Who are the people who lead a “precarious existence on the periphery of societies”? They are the social group (and research category) which has gained considerable publicity in the social sciences in recent years – the precariat. This phenomenon can be observed mainly in the most developed countries of the “rich north,” accustomed to a certain standard of living and social security. Although the process of precarisation of labour began several decades ago, discussion of its effects reverberated during the analysis of the damage caused by the “crime of mass economic extermination” that was the economic crisis of 2008. what has changed? On the wave of social protest, public attention to the problem of insecure livelihoods, growing unemployment and economic inequalities, the precariat ceased to be a pe- ripheral group and became a concept defining the essence of the majority of the modern societies.
In this context, the question should be asked whether, and to what extent, all the factors influencing the process of precarisation of labour can be identified in the countries of Central and Eastern Europe. Can the Polish experience, connected with the specificity of economic transfor- mation, be a factor which, to a large extent, shapes our perception of the political transformation? Significant changes that took place on the labour market in Poland in the 1990s are related to the transformation of the Polish economy which began at the end of 1989.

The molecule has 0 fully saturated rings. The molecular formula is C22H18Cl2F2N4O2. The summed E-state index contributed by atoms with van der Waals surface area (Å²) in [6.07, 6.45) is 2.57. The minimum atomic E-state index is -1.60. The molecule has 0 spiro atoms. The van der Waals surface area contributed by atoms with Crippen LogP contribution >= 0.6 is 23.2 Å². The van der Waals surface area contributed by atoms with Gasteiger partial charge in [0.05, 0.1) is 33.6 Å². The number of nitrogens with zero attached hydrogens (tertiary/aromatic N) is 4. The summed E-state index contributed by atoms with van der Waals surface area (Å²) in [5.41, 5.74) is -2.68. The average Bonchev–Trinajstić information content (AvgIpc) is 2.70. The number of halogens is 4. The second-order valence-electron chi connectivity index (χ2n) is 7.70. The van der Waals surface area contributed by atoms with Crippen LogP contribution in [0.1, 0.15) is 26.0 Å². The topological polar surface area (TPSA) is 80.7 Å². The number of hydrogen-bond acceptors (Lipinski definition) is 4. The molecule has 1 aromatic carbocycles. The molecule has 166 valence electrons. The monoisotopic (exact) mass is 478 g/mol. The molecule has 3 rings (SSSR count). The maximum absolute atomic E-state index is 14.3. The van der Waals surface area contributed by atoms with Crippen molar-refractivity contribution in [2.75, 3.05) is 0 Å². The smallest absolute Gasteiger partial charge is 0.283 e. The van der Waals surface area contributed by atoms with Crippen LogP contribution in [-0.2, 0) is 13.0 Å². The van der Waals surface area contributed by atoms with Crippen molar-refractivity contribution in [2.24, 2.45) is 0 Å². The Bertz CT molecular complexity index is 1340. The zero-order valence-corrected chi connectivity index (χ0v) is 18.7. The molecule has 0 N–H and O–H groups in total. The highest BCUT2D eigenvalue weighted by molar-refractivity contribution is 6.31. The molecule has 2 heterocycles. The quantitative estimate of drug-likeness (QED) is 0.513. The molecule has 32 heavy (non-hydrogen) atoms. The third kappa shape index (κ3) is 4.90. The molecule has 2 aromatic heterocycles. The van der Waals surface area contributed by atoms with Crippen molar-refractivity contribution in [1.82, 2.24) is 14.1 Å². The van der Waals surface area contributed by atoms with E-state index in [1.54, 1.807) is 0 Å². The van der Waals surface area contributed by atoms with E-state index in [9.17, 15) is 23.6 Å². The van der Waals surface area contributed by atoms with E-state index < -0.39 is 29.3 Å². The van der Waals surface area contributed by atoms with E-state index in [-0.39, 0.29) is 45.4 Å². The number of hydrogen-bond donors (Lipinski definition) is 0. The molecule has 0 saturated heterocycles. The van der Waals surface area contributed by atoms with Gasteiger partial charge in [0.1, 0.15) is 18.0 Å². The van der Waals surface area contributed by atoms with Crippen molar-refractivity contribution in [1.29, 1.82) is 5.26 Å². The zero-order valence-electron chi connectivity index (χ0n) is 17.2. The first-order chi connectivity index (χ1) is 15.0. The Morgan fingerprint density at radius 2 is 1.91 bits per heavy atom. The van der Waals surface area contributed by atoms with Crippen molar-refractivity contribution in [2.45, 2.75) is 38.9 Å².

I. Andruszkiewicz, E. Kania, The Process of Precarisation of Labour and the Labour Market in Poland
in the Period of Political Transformation, in: “Getting Europe back to work Crisis (re)production and crisis overcoming in Europe”, edited by T. Brańka and J. Skrzypczyńska, pp. 176-195.